Over the last two years, mental health has become a key boardroom issue in Britain, but the gap between the perception of how much has been achieved and the reality is still wide. The rhetoric about mental health used by senior business leaders is not always being translated into tangible actions. At present, 58 per cent of them think that their organisations support their staff, while only 42 per cent of employees with no managerial responsibility say that staff with mental health issues were being supported (Mental Health at Work 2018 report).
“The stigma surrounding mental health problems still exists, although to a lesser extent than before,” said Dame Carol Black, expert government advisor on health and work and a passionate campaigner for better mental health, in her interview with the British Safety Council. “Many people believe that their professional development and career progression will be compromised if they admit to suffering or having experienced mental health issues. One of the ways to stop this is for the chief executive and senior managers in a company to talk about it, rather than brush it under the carpet. Real progress can be made if somebody high up in the organisation, who has experienced mental health problems, is willing to discuss it.”
The human and financial costs of mental ill-health are huge:
– Every week, more than 100 people take their own lives in the UK (source: Mind).
– 300,000 people with long-term mental health problems lose their jobs each year (source: Thriving at Work report)
– The cost of poor mental health to the UK economy has been estimated at between £74 – £99 billion per year, according to the report Thriving at Work. Published in October 2017,
“These figures reflect the enormity and complexity of the task ahead of us,” said James Rudoni, Managing Director of Mates in Mind. “We need the commitment at the top of organisations to drive a radical change in workplace culture across the UK. At Mates in Mind, we believe that only when companies and regulators go beyond tackling a crisis of mental ill-health and start preventing it in the first place, will a long-lasting transformation of workplace mental health begin.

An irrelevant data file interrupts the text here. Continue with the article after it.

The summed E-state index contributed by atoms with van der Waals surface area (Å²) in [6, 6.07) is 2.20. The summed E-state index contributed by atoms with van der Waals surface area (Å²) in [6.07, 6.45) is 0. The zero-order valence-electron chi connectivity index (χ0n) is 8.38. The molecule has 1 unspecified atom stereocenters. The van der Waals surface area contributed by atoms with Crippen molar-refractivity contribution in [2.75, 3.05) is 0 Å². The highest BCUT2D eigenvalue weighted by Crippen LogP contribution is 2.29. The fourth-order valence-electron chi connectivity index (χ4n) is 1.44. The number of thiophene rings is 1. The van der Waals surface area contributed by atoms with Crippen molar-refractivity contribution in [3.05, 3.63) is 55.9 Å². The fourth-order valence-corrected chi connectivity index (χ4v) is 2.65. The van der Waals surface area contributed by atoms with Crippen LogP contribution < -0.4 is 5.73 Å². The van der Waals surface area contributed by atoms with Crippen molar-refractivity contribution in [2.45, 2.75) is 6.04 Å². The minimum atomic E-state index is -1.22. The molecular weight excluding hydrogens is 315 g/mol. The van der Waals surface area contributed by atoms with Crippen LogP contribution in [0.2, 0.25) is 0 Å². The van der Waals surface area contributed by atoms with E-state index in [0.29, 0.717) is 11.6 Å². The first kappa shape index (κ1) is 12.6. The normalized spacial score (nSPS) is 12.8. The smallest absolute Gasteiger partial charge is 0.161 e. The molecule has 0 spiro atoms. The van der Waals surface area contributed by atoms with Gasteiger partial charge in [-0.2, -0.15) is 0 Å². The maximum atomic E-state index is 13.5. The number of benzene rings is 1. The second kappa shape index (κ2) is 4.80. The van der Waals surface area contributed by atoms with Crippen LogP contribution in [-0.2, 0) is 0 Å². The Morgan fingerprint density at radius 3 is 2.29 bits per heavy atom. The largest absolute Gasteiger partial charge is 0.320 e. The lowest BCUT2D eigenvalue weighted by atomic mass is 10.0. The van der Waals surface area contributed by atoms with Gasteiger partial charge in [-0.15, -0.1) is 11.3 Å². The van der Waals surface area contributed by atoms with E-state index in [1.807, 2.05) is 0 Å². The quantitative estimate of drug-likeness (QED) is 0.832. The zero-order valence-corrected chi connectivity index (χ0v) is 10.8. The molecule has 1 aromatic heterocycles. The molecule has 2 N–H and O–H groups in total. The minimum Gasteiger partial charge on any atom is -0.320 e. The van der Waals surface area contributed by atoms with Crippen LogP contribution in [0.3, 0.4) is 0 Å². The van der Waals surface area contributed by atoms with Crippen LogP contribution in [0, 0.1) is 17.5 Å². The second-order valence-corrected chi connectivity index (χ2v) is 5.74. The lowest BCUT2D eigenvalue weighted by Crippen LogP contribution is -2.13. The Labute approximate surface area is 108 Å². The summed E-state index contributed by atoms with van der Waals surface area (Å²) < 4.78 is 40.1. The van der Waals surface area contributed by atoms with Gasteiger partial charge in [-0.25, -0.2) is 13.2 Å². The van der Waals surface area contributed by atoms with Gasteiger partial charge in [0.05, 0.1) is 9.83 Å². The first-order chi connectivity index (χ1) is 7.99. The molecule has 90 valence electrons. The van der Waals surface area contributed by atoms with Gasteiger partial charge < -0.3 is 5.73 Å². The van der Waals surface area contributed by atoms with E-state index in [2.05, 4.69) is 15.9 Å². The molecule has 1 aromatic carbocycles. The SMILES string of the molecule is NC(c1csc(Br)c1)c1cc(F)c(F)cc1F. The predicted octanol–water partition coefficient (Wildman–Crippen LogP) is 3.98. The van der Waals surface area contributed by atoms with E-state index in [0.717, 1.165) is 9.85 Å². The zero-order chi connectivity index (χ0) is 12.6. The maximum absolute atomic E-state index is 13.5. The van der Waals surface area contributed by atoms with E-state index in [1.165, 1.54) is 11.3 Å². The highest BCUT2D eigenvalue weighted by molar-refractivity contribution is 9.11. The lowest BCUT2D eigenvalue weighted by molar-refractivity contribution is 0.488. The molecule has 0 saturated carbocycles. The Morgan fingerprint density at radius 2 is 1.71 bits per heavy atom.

“Working in collaboration with industry partners, Mates in Mind, of which the British Safety Council is a proud supporter and one of the founding partners, has developed a comprehensive mental health programme, based on the principle that there is no health without mental health. Mates in Mind is now working with more than 200 organisations across the construction and construction-related industries, creating better awareness and challenging the stigma associated with poor mental health. This message is now reaching more than 187,000 workers.”
Working in partnership with Mates in Mind, the British Safety Council has developed much needed tools to help people start and manage difficult conversations about mental health. Its mental health training courses, include:
Start the Conversation – a 45-minute session that aims to get employees thinking about mental health and talking about it.
Manage the Conversation – a three-hour workshop for line managers to give them the skills and confidence to have conversations about mental health.
Mental Health First Aid – a two-day course that teaches people how to identify, understand and help someone who may be experiencing a mental health issue.
The British Safety Council also offers a range of wellbeing courses to help organisations with the development of a positive mental health culture, such as Resilience, Stress Awareness and Managing Stress training.